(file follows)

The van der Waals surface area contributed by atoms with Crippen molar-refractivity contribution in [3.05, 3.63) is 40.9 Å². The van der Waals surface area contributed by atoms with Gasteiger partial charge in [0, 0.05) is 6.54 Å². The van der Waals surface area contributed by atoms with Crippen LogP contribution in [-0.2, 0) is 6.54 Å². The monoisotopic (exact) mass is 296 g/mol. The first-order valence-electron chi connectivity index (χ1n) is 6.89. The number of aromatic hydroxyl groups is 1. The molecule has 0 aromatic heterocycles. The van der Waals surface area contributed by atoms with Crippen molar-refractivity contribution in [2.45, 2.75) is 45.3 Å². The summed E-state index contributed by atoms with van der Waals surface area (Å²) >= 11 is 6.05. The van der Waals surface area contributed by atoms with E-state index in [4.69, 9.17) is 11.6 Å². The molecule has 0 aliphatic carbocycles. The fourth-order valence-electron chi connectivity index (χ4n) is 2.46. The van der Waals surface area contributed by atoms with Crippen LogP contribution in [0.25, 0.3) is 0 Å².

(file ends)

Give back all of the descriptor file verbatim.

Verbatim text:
The van der Waals surface area contributed by atoms with Crippen molar-refractivity contribution in [3.05, 3.63) is 40.9 Å². The van der Waals surface area contributed by atoms with Gasteiger partial charge in [0, 0.05) is 6.54 Å². The van der Waals surface area contributed by atoms with Crippen LogP contribution in [-0.2, 0) is 6.54 Å². The monoisotopic (exact) mass is 296 g/mol. The first-order valence-electron chi connectivity index (χ1n) is 6.89. The number of aromatic hydroxyl groups is 1. The molecule has 0 aromatic heterocycles. The van der Waals surface area contributed by atoms with Crippen molar-refractivity contribution in [2.45, 2.75) is 45.3 Å². The summed E-state index contributed by atoms with van der Waals surface area (Å²) >= 11 is 6.05. The van der Waals surface area contributed by atoms with E-state index in [4.69, 9.17) is 11.6 Å². The molecule has 0 aliphatic carbocycles. The fourth-order valence-electron chi connectivity index (χ4n) is 2.46. The van der Waals surface area contributed by atoms with Crippen LogP contribution in [0.25, 0.3) is 0 Å².